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What do you want — blood?

The Carolinas Blood Services Region of the American Red Cross has issued an emergency appeal for blood donors in western North Carolina: For the second time in three months, blood supplies have reached emergency levels. The inventory for type O blood stands at 60 percent of a one-day supply; the region is also critically short of types A and B blood. The agency generally tries to maintain a three-day supply of all blood types.

Increased local demand for blood is compounding the problem. Last year alone, demand jumped more than 13 percent in our area, sparked by rapid population growth, higher occupancy rates in local hospitals, and advances in medical technology.

Blood donors must be at least 17 years old, weigh at least 110 pounds, and be in good general health.

To make an appointment to donate blood, call the local Red Cross chapter at 258-3888. The Asheville-Mountain Area Blood Center is located at 100 Edgewood Drive; walk-ins are welcome.

Together again

Have you lost touch with a family member due to adoption, divorce or just the hectic pace of daily life? Come to the Adoption Registration Coalition’s RegDay ’98, held at the Books-A-Million on Tunnel Road on Saturday, Oct. 3 from noon-4 p.m., and see if you can reconnect.

ARC volunteers will help participants complete a registration form utilizing the International Soundex Reunion Registry, a nonprofit, mutual-consent registry dedicated to reuniting adult family members (for the ISRR to work, both parties must be registered). Information tables will also offer brochures and resource lists.

For more information, contact Kelley Bookhardt at 236-3893, or check the Official RegDay Web site (www.RegDay.org).

Remembering Chief Two-Trees

Chief Two-Trees, the late Native American healer who lived and practiced in the Old Fort area, will be honored at the second annual Medicine Mountain concert and memorial, to be held at the Mountain Gateway Museum ampitheater on Sunday, Oct. 4.

Born in the Midwest as Kenneth Cannon, the chief served in the Air Force before getting back in touch with his Sioux and Cherokee heritage; later, he was initiated as a Cherokee medicine man of the Bear Clan, eventually settling in western North Carolina. To aid healing, Chief Two-Trees prescribed a wide variety of herbs; often, he would suggest a change in diet, a fast, or a combination of vitamins and minerals. Sometimes he used his unique chiropractic method, which he called “crack-um.”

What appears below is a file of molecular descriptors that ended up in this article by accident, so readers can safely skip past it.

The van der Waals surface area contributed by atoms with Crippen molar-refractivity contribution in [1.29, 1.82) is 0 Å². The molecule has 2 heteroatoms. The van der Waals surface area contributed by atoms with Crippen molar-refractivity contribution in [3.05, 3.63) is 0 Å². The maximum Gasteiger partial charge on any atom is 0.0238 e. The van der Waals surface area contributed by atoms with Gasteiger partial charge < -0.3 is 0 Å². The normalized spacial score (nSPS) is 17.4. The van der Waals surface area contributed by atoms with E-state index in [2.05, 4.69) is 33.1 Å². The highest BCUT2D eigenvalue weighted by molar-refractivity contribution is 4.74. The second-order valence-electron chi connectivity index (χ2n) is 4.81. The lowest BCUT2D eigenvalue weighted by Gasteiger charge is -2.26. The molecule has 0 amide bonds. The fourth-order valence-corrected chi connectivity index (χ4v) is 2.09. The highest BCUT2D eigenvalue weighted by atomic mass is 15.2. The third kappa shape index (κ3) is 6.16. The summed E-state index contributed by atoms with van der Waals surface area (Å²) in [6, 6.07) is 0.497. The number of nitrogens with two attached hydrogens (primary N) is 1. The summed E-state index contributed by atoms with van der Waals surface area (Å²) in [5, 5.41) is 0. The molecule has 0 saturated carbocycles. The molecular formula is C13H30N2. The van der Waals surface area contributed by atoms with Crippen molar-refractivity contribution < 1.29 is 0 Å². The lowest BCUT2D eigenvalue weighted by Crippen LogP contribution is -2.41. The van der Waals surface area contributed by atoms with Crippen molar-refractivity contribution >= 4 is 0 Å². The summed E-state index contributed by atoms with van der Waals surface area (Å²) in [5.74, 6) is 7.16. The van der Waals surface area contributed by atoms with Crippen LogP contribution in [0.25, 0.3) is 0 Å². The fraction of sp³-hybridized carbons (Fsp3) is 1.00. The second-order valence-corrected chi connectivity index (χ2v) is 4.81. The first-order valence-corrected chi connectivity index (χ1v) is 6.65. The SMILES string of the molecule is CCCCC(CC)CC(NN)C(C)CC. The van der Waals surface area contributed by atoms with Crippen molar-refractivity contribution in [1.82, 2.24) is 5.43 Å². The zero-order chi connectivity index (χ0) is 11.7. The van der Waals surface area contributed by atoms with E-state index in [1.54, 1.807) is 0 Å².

“The chief’s main talent was his intuitive sense,” says John Paul McNeil, a friend and student of the older man. “He could diagnose his visitors by just watching how their energy expressed itself as they walked up to his cabin porch.”

When Chief Two-Trees passed away in 1995, McNeil approached Mountain Gateway Museum Curator Sam Gray about an annual memorial. Gray agreed, and the Medicine Mountain concert was born. This year1s lineup includes Mary Davis, The Not That Bad Band, Debbie Dale and Patsy Jarrett and Raven Moon. The event is affiliated with an exhibit at the N.C. Museum of History in Raleigh, entitled Health and Healing Experiences.

For details, call John Paul McNeil at 628-3628.

Kind of blue

Feeling low, or could it be something a little more serious? Either way, Park Ridge Hospital’s HOPE Psychiatric Services wants to help you learn about the signs and symptoms of depression and manic depression. On Thursday, Oct. 8. — as part of National Depression Screening Day — participants can complete a free, anonymous screening test for depression and discuss the results with a mental-health professional. And at noon, Jane Lawson will speak on the causes, symptoms

National Depression Screening Day, held each year during Mental Illness Awareness Week, was developed by Harvard Psychiatrist Dr. Douglas Jacobs. Last year, more than 85,000 people attended screenings at 3,000 sites nationwide. The event, launched in 1991, inaugurated the concept of screening for mental illness. The program will be held at the Lutheran Church of the Nativity, 2425 Hendersonville Road in Arden, from 11:30 a.m. to 4 p.m.

Call Jane Lawson at 681-2726 for more information.

Local schools honored

Two local institutions — Warren Wilson College and UNCA — have recently been designated as “best buys,” by separate organizations.

UNCA was chosen by the 1999 edition of The Fiske Guide to Colleges, a compilation of “the best and most interesting colleges in America.” Edited by former New York Times Education Editor Edward B. Fiske, the book cited UNCA (for the sixth time) as one of 42 educational institutions — 21 public and 21 private — that offer remarkable educational opportunities at a relatively modest cost. “Whether it’s the lush environment or the money you’re saving,” proclaims the guide, “the University of North Carolina at Asheville will have you seeing green.”

Warren Wilson College is featured in the newly published fifth edition of Barron’s Best Buys in College Education, a guidebook designed to help parents and students get the best value for their education dollar. The college is well-known for its Triad Education Program, which blends academics, community service and participation in one of 150 college work crews.

Virginia McKinley, vice president for academic affairs and dean of the college, says she isn’t surprised that the book chose to include Warren Wilson. “Senior letters reveal that students do benefit from the many opportunities this school offers,” she explained, adding, “There are lots of ways for students to explore what they care about here.”

To learn more about UNCA, contact Merianne Epstein in UNC-A1s Public Information office (251-6676). Call (800) 934-3536 for information about Warren Wilson College.

— compulsorily compiled by Paul Schattel

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